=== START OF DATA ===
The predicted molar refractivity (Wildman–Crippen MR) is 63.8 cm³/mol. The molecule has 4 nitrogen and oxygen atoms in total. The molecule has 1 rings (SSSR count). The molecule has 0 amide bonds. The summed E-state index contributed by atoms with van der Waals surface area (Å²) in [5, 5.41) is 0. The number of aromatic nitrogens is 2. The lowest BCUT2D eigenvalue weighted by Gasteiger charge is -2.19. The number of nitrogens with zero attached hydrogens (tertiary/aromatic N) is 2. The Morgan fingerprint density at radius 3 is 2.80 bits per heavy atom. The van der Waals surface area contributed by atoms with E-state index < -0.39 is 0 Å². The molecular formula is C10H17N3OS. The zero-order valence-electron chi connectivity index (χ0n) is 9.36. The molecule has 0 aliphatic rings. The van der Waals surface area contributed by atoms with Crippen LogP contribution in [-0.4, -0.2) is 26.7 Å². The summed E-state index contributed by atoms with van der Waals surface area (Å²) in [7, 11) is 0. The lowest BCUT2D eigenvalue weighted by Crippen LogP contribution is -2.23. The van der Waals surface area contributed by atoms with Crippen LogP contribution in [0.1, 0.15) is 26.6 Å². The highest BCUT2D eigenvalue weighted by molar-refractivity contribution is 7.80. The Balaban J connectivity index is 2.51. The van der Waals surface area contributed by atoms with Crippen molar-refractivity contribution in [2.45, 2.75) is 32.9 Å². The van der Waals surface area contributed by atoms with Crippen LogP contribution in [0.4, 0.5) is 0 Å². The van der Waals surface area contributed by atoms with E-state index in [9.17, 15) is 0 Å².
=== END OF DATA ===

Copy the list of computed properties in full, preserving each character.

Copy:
The predicted molar refractivity (Wildman–Crippen MR) is 63.8 cm³/mol. The molecule has 4 nitrogen and oxygen atoms in total. The molecule has 1 rings (SSSR count). The molecule has 0 amide bonds. The summed E-state index contributed by atoms with van der Waals surface area (Å²) in [5, 5.41) is 0. The number of aromatic nitrogens is 2. The lowest BCUT2D eigenvalue weighted by Gasteiger charge is -2.19. The number of nitrogens with zero attached hydrogens (tertiary/aromatic N) is 2. The Morgan fingerprint density at radius 3 is 2.80 bits per heavy atom. The van der Waals surface area contributed by atoms with E-state index < -0.39 is 0 Å². The molecular formula is C10H17N3OS. The zero-order valence-electron chi connectivity index (χ0n) is 9.36. The molecule has 0 aliphatic rings. The van der Waals surface area contributed by atoms with Crippen LogP contribution in [-0.4, -0.2) is 26.7 Å². The summed E-state index contributed by atoms with van der Waals surface area (Å²) in [7, 11) is 0. The lowest BCUT2D eigenvalue weighted by Crippen LogP contribution is -2.23. The van der Waals surface area contributed by atoms with Crippen LogP contribution in [0.1, 0.15) is 26.6 Å². The highest BCUT2D eigenvalue weighted by molar-refractivity contribution is 7.80. The Balaban J connectivity index is 2.51. The van der Waals surface area contributed by atoms with Crippen molar-refractivity contribution in [2.45, 2.75) is 32.9 Å². The van der Waals surface area contributed by atoms with Crippen LogP contribution in [0.4, 0.5) is 0 Å². The van der Waals surface area contributed by atoms with E-state index in [9.17, 15) is 0 Å².